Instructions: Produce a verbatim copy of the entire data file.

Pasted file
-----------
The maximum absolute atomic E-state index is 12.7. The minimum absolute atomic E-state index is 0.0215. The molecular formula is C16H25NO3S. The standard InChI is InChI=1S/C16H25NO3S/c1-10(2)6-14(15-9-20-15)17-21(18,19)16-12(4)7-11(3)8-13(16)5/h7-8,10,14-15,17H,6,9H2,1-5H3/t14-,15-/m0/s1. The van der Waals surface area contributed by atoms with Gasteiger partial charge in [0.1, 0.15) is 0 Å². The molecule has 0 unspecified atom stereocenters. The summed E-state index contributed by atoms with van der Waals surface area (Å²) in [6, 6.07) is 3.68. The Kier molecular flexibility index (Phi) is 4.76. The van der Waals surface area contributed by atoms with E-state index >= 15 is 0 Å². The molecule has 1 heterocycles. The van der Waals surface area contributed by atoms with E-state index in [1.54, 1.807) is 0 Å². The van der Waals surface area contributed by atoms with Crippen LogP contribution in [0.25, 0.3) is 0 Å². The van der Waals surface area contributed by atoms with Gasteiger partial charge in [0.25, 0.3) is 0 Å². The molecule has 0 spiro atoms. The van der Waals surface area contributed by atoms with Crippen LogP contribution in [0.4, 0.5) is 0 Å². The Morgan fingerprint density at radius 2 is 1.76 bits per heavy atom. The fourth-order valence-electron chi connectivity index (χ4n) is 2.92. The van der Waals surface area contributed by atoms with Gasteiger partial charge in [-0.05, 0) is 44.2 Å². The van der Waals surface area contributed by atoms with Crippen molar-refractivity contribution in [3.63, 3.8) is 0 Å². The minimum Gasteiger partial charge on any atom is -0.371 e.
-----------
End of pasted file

The maximum absolute atomic E-state index is 12.7. The minimum absolute atomic E-state index is 0.0215. The molecular formula is C16H25NO3S. The standard InChI is InChI=1S/C16H25NO3S/c1-10(2)6-14(15-9-20-15)17-21(18,19)16-12(4)7-11(3)8-13(16)5/h7-8,10,14-15,17H,6,9H2,1-5H3/t14-,15-/m0/s1. The van der Waals surface area contributed by atoms with Gasteiger partial charge in [0.1, 0.15) is 0 Å². The molecule has 0 unspecified atom stereocenters. The summed E-state index contributed by atoms with van der Waals surface area (Å²) in [6, 6.07) is 3.68. The Kier molecular flexibility index (Phi) is 4.76. The van der Waals surface area contributed by atoms with E-state index >= 15 is 0 Å². The molecule has 1 heterocycles. The van der Waals surface area contributed by atoms with E-state index in [1.54, 1.807) is 0 Å². The van der Waals surface area contributed by atoms with Crippen LogP contribution in [0.25, 0.3) is 0 Å². The van der Waals surface area contributed by atoms with Gasteiger partial charge in [0.25, 0.3) is 0 Å². The molecule has 0 spiro atoms. The van der Waals surface area contributed by atoms with Crippen LogP contribution in [0.4, 0.5) is 0 Å². The Morgan fingerprint density at radius 2 is 1.76 bits per heavy atom. The fourth-order valence-electron chi connectivity index (χ4n) is 2.92. The van der Waals surface area contributed by atoms with Gasteiger partial charge in [-0.05, 0) is 44.2 Å². The van der Waals surface area contributed by atoms with Crippen molar-refractivity contribution in [3.63, 3.8) is 0 Å². The minimum Gasteiger partial charge on any atom is -0.371 e.